Scottish composer Sir James MacMillan and world leading Scottish percussionist Colin Currie make a dynamic duo.
They’ve worked together for more than 20 years and this week play with the New Zealand Symphony Orchestra in its Bold Worlds concerts.
Colin Currie has played James MacMillan’s first percussion concerto Veni, Veni, Emmanuel so many times it is part of his DNA.
So he was well and truly ready for a second concerto from his fellow Scot, when the work had its premiere with the Netherlands Radio Philharmonic in 2014.
He’s since played it worldwide, and this week Colin Currie and James MacMillan perform the percussion concerto with the NZSO in its Bold Worlds concerts, which the composer also conducts.
Collin Currie describes the new concerto as vibrant and expressive, using some metallic instruments like steel drums and the newly invented aluphone, which is made from aluminum and bridges the gap between vibraphone and bells.
He says it covers over two octaves, and makes lovely sounds. “It’s quite piercing and rich,” he says.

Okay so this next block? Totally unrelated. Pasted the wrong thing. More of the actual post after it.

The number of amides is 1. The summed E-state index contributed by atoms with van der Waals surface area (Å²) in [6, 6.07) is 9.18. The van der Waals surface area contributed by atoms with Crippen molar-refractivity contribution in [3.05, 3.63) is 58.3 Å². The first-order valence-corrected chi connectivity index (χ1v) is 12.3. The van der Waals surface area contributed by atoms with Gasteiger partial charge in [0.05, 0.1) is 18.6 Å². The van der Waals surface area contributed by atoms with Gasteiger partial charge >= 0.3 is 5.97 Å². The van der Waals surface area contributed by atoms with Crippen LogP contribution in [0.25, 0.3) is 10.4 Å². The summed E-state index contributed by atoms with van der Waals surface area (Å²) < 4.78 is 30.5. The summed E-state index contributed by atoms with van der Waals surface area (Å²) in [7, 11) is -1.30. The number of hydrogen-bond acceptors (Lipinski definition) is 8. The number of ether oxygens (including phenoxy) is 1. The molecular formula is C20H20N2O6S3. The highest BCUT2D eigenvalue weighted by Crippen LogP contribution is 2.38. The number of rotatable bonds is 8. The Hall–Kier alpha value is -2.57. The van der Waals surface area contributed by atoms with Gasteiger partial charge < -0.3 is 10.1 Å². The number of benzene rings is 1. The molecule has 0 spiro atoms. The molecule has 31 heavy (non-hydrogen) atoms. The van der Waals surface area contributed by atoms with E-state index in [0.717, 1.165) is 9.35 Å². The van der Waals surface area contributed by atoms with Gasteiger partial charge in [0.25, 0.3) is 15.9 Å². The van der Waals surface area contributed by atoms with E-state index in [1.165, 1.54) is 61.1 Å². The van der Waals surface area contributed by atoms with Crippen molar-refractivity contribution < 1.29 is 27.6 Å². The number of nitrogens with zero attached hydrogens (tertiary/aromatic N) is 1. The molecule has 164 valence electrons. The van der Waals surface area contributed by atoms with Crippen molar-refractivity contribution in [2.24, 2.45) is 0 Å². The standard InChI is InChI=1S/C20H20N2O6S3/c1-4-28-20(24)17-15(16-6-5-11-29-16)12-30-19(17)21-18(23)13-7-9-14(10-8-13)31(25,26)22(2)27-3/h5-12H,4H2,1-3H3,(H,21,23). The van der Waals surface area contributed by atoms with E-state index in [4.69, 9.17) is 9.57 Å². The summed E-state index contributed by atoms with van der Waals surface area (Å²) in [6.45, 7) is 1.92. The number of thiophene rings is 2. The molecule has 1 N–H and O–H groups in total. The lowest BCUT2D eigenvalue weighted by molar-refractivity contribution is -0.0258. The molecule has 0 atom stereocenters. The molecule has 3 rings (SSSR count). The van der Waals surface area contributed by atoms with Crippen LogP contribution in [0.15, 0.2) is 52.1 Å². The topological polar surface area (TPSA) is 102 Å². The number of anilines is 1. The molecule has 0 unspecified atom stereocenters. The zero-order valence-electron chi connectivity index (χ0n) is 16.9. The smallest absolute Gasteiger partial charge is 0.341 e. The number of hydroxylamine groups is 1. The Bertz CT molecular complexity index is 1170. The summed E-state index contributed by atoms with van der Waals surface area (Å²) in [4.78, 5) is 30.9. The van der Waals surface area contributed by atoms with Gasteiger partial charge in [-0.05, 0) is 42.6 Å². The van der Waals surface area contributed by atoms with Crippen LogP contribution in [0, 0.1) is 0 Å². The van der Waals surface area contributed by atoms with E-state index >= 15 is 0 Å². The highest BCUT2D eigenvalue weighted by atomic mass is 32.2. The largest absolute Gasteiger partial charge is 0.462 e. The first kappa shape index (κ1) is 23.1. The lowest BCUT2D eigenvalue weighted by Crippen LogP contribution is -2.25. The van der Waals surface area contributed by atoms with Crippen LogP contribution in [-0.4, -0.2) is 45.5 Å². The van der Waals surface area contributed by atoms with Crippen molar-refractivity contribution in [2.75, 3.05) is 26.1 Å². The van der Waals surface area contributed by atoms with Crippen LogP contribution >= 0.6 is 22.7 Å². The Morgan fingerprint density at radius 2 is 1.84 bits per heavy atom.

Sir James has been also been inspired by the metallic sound of the Caribbean steel drums. “I really love it and used it a lot in orchestral music,” he says. “It’s associated with Caribbean dance music and it can be used in many more gentle ways…I used it in a slow almost melodic section.”
“I think a good percussion pieces also realises the sensitivities of the instrument,” Colin adds.
Percussion works also offer the audience a visual spectacle that isn’t available to other musicians. It means the audience can follow the journey the music is making through the actions of the player.
MacMillan hopes audiences will come with open ears. “Most composers are seeking out an ideal listener,” he says. “For me it’s someone who is as curious, hungry and thirsty for sounds and experiences they haven’t yet had.”
The duo will also be working with the NZSO Youth Orchestra next week, which will be quite an experience for the young players. The Youth Orchestra will be playing what Colin calls MacMillan’s vintage classic Veni, Veni, Emmanuel.
Sir James is pleased more youth orchestras are attempting the ambitious work. “I remember writing Veni… and thought it was quite a tricky piece for the orchestra,” he says. “I’ve noticed a few young orchestras have picked it up. The playing standards are getting better and better and they can make it sound good.”
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